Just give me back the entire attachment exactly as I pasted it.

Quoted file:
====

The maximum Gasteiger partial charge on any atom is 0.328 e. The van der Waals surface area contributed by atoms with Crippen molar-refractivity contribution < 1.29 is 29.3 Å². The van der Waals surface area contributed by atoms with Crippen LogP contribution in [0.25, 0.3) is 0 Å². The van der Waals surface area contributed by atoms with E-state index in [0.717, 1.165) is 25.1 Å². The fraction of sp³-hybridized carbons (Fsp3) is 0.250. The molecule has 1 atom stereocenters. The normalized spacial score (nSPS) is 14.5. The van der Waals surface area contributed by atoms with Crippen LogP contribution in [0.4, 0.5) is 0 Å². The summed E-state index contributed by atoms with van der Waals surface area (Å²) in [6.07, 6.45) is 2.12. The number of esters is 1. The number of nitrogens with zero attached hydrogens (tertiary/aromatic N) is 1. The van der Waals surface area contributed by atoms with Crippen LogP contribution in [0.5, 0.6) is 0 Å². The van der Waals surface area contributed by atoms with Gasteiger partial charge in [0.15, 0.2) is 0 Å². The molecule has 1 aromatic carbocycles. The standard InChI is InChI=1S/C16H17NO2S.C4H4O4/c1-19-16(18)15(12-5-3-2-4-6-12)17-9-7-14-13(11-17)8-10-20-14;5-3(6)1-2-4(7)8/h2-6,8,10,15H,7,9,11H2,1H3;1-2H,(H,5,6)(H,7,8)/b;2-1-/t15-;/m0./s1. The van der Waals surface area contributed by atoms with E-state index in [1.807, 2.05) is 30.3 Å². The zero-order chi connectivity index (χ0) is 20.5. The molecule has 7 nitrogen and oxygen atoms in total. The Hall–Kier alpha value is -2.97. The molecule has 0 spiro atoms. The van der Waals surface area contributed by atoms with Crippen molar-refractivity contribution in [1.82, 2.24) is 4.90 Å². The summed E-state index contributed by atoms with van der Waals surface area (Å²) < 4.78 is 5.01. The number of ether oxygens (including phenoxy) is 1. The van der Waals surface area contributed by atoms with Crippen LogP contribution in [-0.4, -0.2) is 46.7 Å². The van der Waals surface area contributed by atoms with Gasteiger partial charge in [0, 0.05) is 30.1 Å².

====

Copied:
The maximum Gasteiger partial charge on any atom is 0.328 e. The van der Waals surface area contributed by atoms with Crippen molar-refractivity contribution < 1.29 is 29.3 Å². The van der Waals surface area contributed by atoms with Crippen LogP contribution in [0.25, 0.3) is 0 Å². The van der Waals surface area contributed by atoms with E-state index in [0.717, 1.165) is 25.1 Å². The fraction of sp³-hybridized carbons (Fsp3) is 0.250. The molecule has 1 atom stereocenters. The normalized spacial score (nSPS) is 14.5. The van der Waals surface area contributed by atoms with Crippen LogP contribution in [0.4, 0.5) is 0 Å². The summed E-state index contributed by atoms with van der Waals surface area (Å²) in [6.07, 6.45) is 2.12. The number of esters is 1. The number of nitrogens with zero attached hydrogens (tertiary/aromatic N) is 1. The van der Waals surface area contributed by atoms with Crippen LogP contribution in [0.5, 0.6) is 0 Å². The van der Waals surface area contributed by atoms with Gasteiger partial charge in [0.15, 0.2) is 0 Å². The molecule has 1 aromatic carbocycles. The standard InChI is InChI=1S/C16H17NO2S.C4H4O4/c1-19-16(18)15(12-5-3-2-4-6-12)17-9-7-14-13(11-17)8-10-20-14;5-3(6)1-2-4(7)8/h2-6,8,10,15H,7,9,11H2,1H3;1-2H,(H,5,6)(H,7,8)/b;2-1-/t15-;/m0./s1. The van der Waals surface area contributed by atoms with E-state index in [1.807, 2.05) is 30.3 Å². The zero-order chi connectivity index (χ0) is 20.5. The molecule has 7 nitrogen and oxygen atoms in total. The Hall–Kier alpha value is -2.97. The molecule has 0 spiro atoms. The van der Waals surface area contributed by atoms with Crippen molar-refractivity contribution in [1.82, 2.24) is 4.90 Å². The summed E-state index contributed by atoms with van der Waals surface area (Å²) < 4.78 is 5.01. The number of ether oxygens (including phenoxy) is 1. The van der Waals surface area contributed by atoms with Crippen LogP contribution in [-0.4, -0.2) is 46.7 Å². The van der Waals surface area contributed by atoms with Gasteiger partial charge in [0, 0.05) is 30.1 Å².